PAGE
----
What Happens to My Dog if Something Happens To Me

It’s a topic most folks do not want to talk about, but it needs addressing. So our advice to you is this: Find out the answer to this question: “What happens to my dog if something happens to me” and read this article. Act on the things you need to and then do not think about it any longer.

Here’s what you need to know so that your dog is protected in the event you get ill, are unable to care for your dog, or you die. Since pets are a part of our families, knowing they are protecting should something happen to you is crucial. It is not the easiest of topics to explore, but it a necessary part of being a diligent pet parent.

What Happens to My Dog if Something Happens To Me

How to Leave a Legacy for Your Dog

In a radio interview with Peggy Hoyt, estate planning attorney and animal advocate, it came as a great surprise to learn that a will is not enough to protect your pets. In her book, All My Children Wear Fur Coats: How to Leave a Legacy for Your Pet, Hoyt outlines planning for the future of your pet, planning for disability and death, and even estate planning for your pets. We highly recommend this book, as we find it to be a step-by-step, easy-to-follow guide to address this topic and be done with it.

What Happens to My Dog if Something Happens To Me

Create a Written Action Plan

One of the very first thing Hoyt states you must do is identify two people who agree to be responsible for your dog if something happens to you. That “something” includes incapacity, death, or unavailability due to natural disaster. The tumultuous weather phenomena over recent years proves why the latter in that list is important, too.

Assemble a binder or notebook with important documents in it for caregivers to access. Things Hoyt suggests include:

  • Medical history of the dog
  • Name, age, medications of the dog
  • Contact information for the dog’s veterinarian
  • Other family member information and contact
  • Location of estate planning and financial documents
  • Written instructions for caregivers
  • Contact info and names of people who will provide long-term care for your dog if the first choice of people are unable or unwilling
  • An emergency pet alert card. We at Fidose of Reality highly recommend and use the PetHub wallet card and suggest you snag one.
  • In case of emergency stickers for your home
  • Provisions in your estate plan (Hoyt says specifically this means powers of attorney, living trusts, wills, healthcare directives, and other planning documents) – according to state. Her book outlines these topics more in depth.
Dog writing at the computer
Dogs can’t write their own pet trust: You need to do it for them.

What is Estate Planning?

Proper estate planning allows you, the dog parent, to plan for yourself and your loved ones without relinquishing control of your affairs.

Traditional estate planning generally fails the dog parent because many people, including financial advisors, believe that estate planning is one single transaction. It is not.

Evacuations and Pets

If you must evacuate, take your pets. I tell you this from firsthand experience, as my family and I have emergently evacuated due to weather on more than one occasion. It is not for the weak of heart, but it can be done, especially if you are prepared. We were and are prepared for natural disaster and taking our dog with us.

Hoyt agrees and says, “Pets that are left behind can easily be injured, lost, or killed.”

CLICK THIS: What Happens During a Mandatory Evacuation

Arlington National Cemetery no longer pet friendly

Can My Dog Inherit My Estate?

Hoyt says no, as a general rule, pets cannot inherit your estate, meaning your property or money. She writes about legacy planning techniques if you want to bequeath your estate out.

Death Planning Options

The three options Hoyt explores for death planning include wills, trusts, or doing nothing; each of these has pros and cons. Estate planning, she says, is not about documents—it is about the results you want to accomplish.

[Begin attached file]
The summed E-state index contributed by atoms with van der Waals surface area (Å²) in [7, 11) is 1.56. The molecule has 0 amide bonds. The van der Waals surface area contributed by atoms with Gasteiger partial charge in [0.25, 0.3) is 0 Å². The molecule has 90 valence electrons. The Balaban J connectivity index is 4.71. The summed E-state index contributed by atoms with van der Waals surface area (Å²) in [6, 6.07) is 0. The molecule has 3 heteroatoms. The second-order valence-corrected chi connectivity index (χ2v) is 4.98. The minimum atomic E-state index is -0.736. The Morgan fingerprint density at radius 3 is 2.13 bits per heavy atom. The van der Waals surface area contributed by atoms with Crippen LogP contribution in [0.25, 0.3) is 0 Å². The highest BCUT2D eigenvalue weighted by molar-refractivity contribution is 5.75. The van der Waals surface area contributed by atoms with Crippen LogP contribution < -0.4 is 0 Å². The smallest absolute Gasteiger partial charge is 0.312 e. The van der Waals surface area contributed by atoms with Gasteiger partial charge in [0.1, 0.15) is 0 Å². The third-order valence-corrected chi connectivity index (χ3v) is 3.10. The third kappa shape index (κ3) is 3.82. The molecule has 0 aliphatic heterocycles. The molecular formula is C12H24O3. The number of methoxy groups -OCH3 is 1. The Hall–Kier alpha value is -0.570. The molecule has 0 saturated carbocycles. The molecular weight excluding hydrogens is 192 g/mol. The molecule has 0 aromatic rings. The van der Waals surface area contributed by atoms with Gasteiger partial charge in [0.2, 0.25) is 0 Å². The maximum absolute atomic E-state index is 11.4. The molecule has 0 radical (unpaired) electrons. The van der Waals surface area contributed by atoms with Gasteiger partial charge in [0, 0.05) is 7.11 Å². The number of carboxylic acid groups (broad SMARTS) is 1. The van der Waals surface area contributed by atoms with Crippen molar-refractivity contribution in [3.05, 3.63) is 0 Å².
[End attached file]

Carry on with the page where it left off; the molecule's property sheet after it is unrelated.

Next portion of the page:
The Pet Plan and Pet Trust Guide

Years ago, I encountered a book, The Pet Plan and Pet Trust Guide, written by attorney Kimberly Adams Colgate. Our favorite feature of the book is that of the fill-in-the-blank pet trust form.

modern family Fidose

Providing for Your Pet After You Are Gone

There are three basic ways to provide care for your dog should you die and those include a will, a trust, and an agreement.

(1) Will: This is by far the most common document most pet parents believe they need to protect their pets if they die. A will “will not” necessarily protect them, as the instructions in the will are not automatically carried out. A probate for the court must get involved and can be costly. A will is better than no specific directive, but there are more effective ways to plan for your pet’s care upon your demise.

(2) Trust:  In a trust, money to care for your pet is in place, so whatever Fido or Fluffy needs is there. The management care plan Hoyt describes is also a part of the trust. Third, and very important, the care you direct in the management care plan provides the methodology to do so.

(3) Agreement:  The security of a mere agreement is not very strong, whether that agreement is in writing or verbal.

Bottom Line: What Happens to My Dog

A well-drafted pet trust can address all of the above and ensure that your dog is well cared for and that plans are in place as you desire.

Dog Related Resources If Something Happens To You

Book:  All My Children Wear Fur Coats: How to Leave a Legacy for Your Pet

Book: Fat Cats and Lucky Dogs: How to Leave Some of Your Estate to Your Pet

Website and Further Reading: Estate Planning for Trusts on Nolo.com

medicine versus mom

Medicine Vs Mom

In an ongoing effort to provide dog parents with the most valuable resources for health and wellness, we invite you to visit the blog of My Kid Has Paws, where former veterinary technician and fellow pet blogger, Rachel Sheppard, discusses the topic of caring for her your dog if you cannot.

Listen to Our Podcast

Listen to Peggy Hoyt and Carol Bryant, yours truly: Dogs and You Podcast

Note: Be sure to always consult an attorney/get legal help when it comes to legal documents and planning. We are not lawyers but want to provide you resources for further exploration and consideration.

Are your pets protected in the event something happens to you?


  1. What a great post ! That’s a very important question, and you give wonderful advice ! Fortunately, Claire and Momo already talked about death years ago, and about what would happen to the remaining human, and to the kitties, if there is no human left. They didn’t think of everything you’re mentioning though, and they are going to discuss some points during the next days ! Purrs